“That’s three potato chips,” she said. “Who is going to eat just three potato chips? You have to be your own advocate. Eat no food with partially hydrogenated fats. That means trans fat. Organic butter is better than hydrogenated margarine.”
The federal government does not subsidize olive oil, but it does subsidize corn and soybeans, she said, alluding to the influence of politics over science when it comes to government regulations.
Couri reviewed the labels on instant potatoes, Rice-A-Roni and Yoplait fat-free yogurt, concluding “Avoid.” She called soy yogurt “a double edged sword,” noting that more natural soy is edamame, miso, tempe and non-GMO tofu.
“In the traditional Asian diet, soy is used like a condiment,” she said.
The Environmental Working Group has compiled a list called “The Dirty Dozen and the Clean 15” (go to www.foodnews.org/walletguide.php) indicating which foods contain the most pesticide residue and should always be eaten organic and which have the least pesticide residue and can be safe when conventionally grown with chemicals.
Apples should always be organic, Couri said, noting “By the time a conventional apple is ready to be picked, it has been sprayed up to 17 times with chemicals.”
The program concluded with a cooking demonstration preparing pan-seared salmon and a quinoa salad with apples and dried cranberries.
Couri Center cooking classes are scheduled from 6 p.m. to 7:30 p.m. on the third Tuesday of each month. Classes are free and open to the public. For more information go to www.peoriaintegrativewomenshealth.com. Upcoming classes include: June 21, vegetarian; July 26, vegan; Aug. 16, gluten free; Sept. 20, raw food; Oct. 18, soups; Nov. 15, Thanksgiving; Dec. 13, Christmas. For more information call 692-6838.
Recipe: Quinoa Salad with Apples and Dried Cranberries
(Serves 6 as a main course; 10 as a side dish)
1 ½ cups quinoa, preferably red
½ teaspoon sea salt
5 tablespoons extra-virgin olive oil; more as needed
1 large red onion, quartered lengthwise and thinly sliced crosswise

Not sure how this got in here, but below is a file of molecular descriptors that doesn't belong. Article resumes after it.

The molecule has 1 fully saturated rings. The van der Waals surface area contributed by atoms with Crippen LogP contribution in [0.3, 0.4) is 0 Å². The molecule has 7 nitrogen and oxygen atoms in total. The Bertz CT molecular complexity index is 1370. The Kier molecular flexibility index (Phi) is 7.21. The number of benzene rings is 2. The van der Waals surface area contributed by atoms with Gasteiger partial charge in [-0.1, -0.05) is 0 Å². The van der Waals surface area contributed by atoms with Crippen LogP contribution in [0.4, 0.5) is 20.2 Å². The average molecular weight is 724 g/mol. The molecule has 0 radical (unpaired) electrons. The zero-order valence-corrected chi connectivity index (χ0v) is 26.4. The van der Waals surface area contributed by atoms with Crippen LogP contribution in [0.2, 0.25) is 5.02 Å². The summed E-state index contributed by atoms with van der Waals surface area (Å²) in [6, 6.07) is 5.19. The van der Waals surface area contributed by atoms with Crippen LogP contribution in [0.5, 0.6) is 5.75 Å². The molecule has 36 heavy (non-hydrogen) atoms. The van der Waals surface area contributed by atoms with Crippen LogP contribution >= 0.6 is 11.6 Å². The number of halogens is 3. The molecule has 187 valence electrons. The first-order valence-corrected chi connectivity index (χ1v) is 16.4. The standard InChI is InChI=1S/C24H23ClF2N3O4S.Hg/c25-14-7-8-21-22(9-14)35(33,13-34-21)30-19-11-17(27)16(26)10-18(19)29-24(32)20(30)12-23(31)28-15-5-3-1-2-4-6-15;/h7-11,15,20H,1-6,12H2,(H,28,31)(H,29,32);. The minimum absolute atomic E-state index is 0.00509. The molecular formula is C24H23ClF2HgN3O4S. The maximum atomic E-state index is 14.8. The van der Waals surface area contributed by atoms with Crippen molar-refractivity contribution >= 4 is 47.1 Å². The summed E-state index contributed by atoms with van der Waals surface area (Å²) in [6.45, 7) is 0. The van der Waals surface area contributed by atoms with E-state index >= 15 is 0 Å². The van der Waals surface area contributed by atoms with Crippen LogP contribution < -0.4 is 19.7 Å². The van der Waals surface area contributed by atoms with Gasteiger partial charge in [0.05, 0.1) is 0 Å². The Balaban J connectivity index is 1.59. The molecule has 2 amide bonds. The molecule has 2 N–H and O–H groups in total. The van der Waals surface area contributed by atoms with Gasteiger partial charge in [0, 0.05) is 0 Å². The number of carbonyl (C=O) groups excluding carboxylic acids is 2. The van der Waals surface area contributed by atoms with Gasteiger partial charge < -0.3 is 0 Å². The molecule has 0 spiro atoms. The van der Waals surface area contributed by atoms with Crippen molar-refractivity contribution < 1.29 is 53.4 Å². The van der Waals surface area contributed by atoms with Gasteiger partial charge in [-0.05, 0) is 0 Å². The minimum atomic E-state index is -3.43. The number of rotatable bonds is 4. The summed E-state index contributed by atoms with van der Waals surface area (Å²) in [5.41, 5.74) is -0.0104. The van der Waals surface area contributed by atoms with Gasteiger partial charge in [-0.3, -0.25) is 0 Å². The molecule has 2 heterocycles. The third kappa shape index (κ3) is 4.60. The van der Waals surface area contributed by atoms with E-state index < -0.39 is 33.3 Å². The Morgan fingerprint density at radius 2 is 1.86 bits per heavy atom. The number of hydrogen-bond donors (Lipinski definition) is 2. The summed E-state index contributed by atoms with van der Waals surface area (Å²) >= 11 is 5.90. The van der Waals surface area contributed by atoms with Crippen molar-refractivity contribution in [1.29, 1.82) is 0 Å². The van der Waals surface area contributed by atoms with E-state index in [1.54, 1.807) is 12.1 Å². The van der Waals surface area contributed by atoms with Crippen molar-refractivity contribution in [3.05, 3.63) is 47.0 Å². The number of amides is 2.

2 tablespoons balsamic vinegar
4 ounces arugula, trimmed and thinly sliced
3 medium celery ribs, thinly sliced
1 large crisp apple such as Fuji or Pink Lady, cut into ½-inch dice
1 cup finely diced fennel
¾ cup dried cranberries
Freshly ground pepper
¼ cup cider vinegar
2 tablespoons red wine vinegar
2 tablespoons balsamic vinegar
¾ cup water plus 6 tablespoons water
1 tablespoon sugar
½ teaspoon salt
½ teaspoon freshly ground black pepper
Large pinch of each: parsley, basil, oregano and thyme
1 cup extra virgin olive oil
In a bowl, rinse quinoa with water, rubbing between fingers for about 10 seconds. Drain and transfer to 3-quart pot. Add 2 ½ cups water and ½ teaspoon sea salt. Bring to a boil over medium-high heat. Reduce heat to medium low and simmer, covered, until quinoa is tender but still delicately crunchy, about 15 minutes.
Drain quinoa and return to pot. Cover and let quinoa rest for 5 minutes. Cool to room temperature.
While quinoa cooks, heat 2 tablespoons olive oil in a 12-inch skillet over medium-high heat. Add onion and a pinch of salt; cook, stirring frequently until tender and brown around the edges, 6 to 8 minutes.
Add balsamic vinegar and toss with the onions until vinegar cooks away, about 1 minute. Remove from heat and let cool to room temperature.
In a large bowl, mix quinoa, onion, arugula, celery, apple, fennel and cranberries.
For vinaigrette: Combine all dressing ingredients in blender except oil. Continue blending while adding oil in a slow, steady stream until smooth and thick. Use immediately or store tightly covered in refrigerator for up to two weeks.